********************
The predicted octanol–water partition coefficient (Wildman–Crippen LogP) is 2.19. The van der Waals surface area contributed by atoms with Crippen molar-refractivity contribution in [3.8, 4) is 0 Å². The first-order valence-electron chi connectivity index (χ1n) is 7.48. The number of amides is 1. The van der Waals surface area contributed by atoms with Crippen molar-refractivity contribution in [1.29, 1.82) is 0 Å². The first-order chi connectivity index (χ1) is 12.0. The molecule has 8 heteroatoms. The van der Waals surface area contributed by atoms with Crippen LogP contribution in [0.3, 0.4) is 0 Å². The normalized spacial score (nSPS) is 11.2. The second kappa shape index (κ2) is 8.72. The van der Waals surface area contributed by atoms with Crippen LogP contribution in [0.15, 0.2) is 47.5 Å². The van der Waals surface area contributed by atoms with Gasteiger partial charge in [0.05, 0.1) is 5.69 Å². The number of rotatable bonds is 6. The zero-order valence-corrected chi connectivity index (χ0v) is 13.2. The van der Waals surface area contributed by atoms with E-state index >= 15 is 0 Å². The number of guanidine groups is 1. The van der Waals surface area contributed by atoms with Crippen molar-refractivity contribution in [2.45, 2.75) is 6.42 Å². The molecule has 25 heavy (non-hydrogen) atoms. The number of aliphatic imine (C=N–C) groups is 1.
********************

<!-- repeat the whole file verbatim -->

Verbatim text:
The predicted octanol–water partition coefficient (Wildman–Crippen LogP) is 2.19. The van der Waals surface area contributed by atoms with Crippen molar-refractivity contribution in [3.8, 4) is 0 Å². The first-order valence-electron chi connectivity index (χ1n) is 7.48. The number of amides is 1. The van der Waals surface area contributed by atoms with Crippen molar-refractivity contribution in [1.29, 1.82) is 0 Å². The first-order chi connectivity index (χ1) is 12.0. The molecule has 8 heteroatoms. The van der Waals surface area contributed by atoms with Crippen LogP contribution in [0.3, 0.4) is 0 Å². The normalized spacial score (nSPS) is 11.2. The second kappa shape index (κ2) is 8.72. The van der Waals surface area contributed by atoms with Crippen LogP contribution in [0.15, 0.2) is 47.5 Å². The van der Waals surface area contributed by atoms with Gasteiger partial charge in [0.05, 0.1) is 5.69 Å². The number of rotatable bonds is 6. The zero-order valence-corrected chi connectivity index (χ0v) is 13.2. The van der Waals surface area contributed by atoms with E-state index >= 15 is 0 Å². The number of guanidine groups is 1. The van der Waals surface area contributed by atoms with Crippen molar-refractivity contribution in [2.45, 2.75) is 6.42 Å². The molecule has 25 heavy (non-hydrogen) atoms. The number of aliphatic imine (C=N–C) groups is 1.